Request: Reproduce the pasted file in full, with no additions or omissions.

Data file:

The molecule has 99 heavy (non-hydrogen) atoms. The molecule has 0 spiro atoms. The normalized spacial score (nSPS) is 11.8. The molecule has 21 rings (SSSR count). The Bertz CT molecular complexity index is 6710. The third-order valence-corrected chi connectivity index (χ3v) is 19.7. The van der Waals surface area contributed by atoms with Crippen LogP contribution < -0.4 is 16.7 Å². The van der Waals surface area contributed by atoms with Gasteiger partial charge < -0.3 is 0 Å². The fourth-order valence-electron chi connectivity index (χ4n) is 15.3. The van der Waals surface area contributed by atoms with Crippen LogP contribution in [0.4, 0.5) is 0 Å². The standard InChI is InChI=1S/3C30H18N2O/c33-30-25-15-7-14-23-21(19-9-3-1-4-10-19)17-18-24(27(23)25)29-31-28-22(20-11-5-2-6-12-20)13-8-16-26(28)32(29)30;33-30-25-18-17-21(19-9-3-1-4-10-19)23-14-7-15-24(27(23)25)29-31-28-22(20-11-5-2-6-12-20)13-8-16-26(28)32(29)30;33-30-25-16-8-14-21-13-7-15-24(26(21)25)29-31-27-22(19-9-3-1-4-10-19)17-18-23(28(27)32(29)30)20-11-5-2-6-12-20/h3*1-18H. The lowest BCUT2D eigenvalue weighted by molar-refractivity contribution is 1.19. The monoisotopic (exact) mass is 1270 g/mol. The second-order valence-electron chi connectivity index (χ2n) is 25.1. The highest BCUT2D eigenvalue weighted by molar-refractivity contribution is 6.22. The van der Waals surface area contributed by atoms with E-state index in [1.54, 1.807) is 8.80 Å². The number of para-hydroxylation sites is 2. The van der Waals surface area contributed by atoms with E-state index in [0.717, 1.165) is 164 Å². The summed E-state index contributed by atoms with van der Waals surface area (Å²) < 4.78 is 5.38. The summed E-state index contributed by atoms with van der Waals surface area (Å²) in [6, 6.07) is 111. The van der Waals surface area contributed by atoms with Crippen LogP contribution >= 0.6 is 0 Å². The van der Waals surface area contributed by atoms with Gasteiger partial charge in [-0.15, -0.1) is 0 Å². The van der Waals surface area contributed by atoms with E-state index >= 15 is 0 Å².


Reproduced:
The molecule has 99 heavy (non-hydrogen) atoms. The molecule has 0 spiro atoms. The normalized spacial score (nSPS) is 11.8. The molecule has 21 rings (SSSR count). The Bertz CT molecular complexity index is 6710. The third-order valence-corrected chi connectivity index (χ3v) is 19.7. The van der Waals surface area contributed by atoms with Crippen LogP contribution < -0.4 is 16.7 Å². The van der Waals surface area contributed by atoms with Gasteiger partial charge < -0.3 is 0 Å². The fourth-order valence-electron chi connectivity index (χ4n) is 15.3. The van der Waals surface area contributed by atoms with Crippen LogP contribution in [0.4, 0.5) is 0 Å². The standard InChI is InChI=1S/3C30H18N2O/c33-30-25-15-7-14-23-21(19-9-3-1-4-10-19)17-18-24(27(23)25)29-31-28-22(20-11-5-2-6-12-20)13-8-16-26(28)32(29)30;33-30-25-18-17-21(19-9-3-1-4-10-19)23-14-7-15-24(27(23)25)29-31-28-22(20-11-5-2-6-12-20)13-8-16-26(28)32(29)30;33-30-25-16-8-14-21-13-7-15-24(26(21)25)29-31-27-22(19-9-3-1-4-10-19)17-18-23(28(27)32(29)30)20-11-5-2-6-12-20/h3*1-18H. The lowest BCUT2D eigenvalue weighted by molar-refractivity contribution is 1.19. The monoisotopic (exact) mass is 1270 g/mol. The second-order valence-electron chi connectivity index (χ2n) is 25.1. The highest BCUT2D eigenvalue weighted by molar-refractivity contribution is 6.22. The van der Waals surface area contributed by atoms with E-state index in [1.54, 1.807) is 8.80 Å². The number of para-hydroxylation sites is 2. The van der Waals surface area contributed by atoms with E-state index in [0.717, 1.165) is 164 Å². The summed E-state index contributed by atoms with van der Waals surface area (Å²) < 4.78 is 5.38. The summed E-state index contributed by atoms with van der Waals surface area (Å²) in [6, 6.07) is 111. The van der Waals surface area contributed by atoms with Crippen LogP contribution >= 0.6 is 0 Å². The van der Waals surface area contributed by atoms with Gasteiger partial charge in [-0.15, -0.1) is 0 Å². The van der Waals surface area contributed by atoms with E-state index >= 15 is 0 Å².